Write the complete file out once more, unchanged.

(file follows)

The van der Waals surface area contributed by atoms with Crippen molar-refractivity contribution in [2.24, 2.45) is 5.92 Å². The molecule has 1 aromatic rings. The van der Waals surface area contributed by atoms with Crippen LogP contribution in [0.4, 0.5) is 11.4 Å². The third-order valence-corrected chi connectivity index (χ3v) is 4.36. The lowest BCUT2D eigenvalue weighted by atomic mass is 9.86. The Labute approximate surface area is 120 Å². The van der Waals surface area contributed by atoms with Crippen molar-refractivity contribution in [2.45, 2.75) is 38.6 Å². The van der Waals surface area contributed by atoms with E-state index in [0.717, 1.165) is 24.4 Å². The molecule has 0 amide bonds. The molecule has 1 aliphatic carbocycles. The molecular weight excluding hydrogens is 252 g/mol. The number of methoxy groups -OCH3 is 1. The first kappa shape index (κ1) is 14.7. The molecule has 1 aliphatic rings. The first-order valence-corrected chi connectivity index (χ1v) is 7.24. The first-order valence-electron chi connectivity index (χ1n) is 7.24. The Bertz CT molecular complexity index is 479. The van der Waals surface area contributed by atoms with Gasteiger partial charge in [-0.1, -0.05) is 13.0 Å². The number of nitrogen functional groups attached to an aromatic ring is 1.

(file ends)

The van der Waals surface area contributed by atoms with Crippen molar-refractivity contribution in [2.24, 2.45) is 5.92 Å². The molecule has 1 aromatic rings. The van der Waals surface area contributed by atoms with Crippen LogP contribution in [0.4, 0.5) is 11.4 Å². The third-order valence-corrected chi connectivity index (χ3v) is 4.36. The lowest BCUT2D eigenvalue weighted by atomic mass is 9.86. The Labute approximate surface area is 120 Å². The van der Waals surface area contributed by atoms with Crippen molar-refractivity contribution in [2.45, 2.75) is 38.6 Å². The van der Waals surface area contributed by atoms with E-state index in [0.717, 1.165) is 24.4 Å². The molecule has 0 amide bonds. The molecule has 1 aliphatic carbocycles. The molecular weight excluding hydrogens is 252 g/mol. The number of methoxy groups -OCH3 is 1. The first kappa shape index (κ1) is 14.7. The molecule has 1 aliphatic rings. The first-order valence-corrected chi connectivity index (χ1v) is 7.24. The first-order valence-electron chi connectivity index (χ1n) is 7.24. The Bertz CT molecular complexity index is 479. The van der Waals surface area contributed by atoms with Gasteiger partial charge in [-0.1, -0.05) is 13.0 Å². The number of nitrogen functional groups attached to an aromatic ring is 1.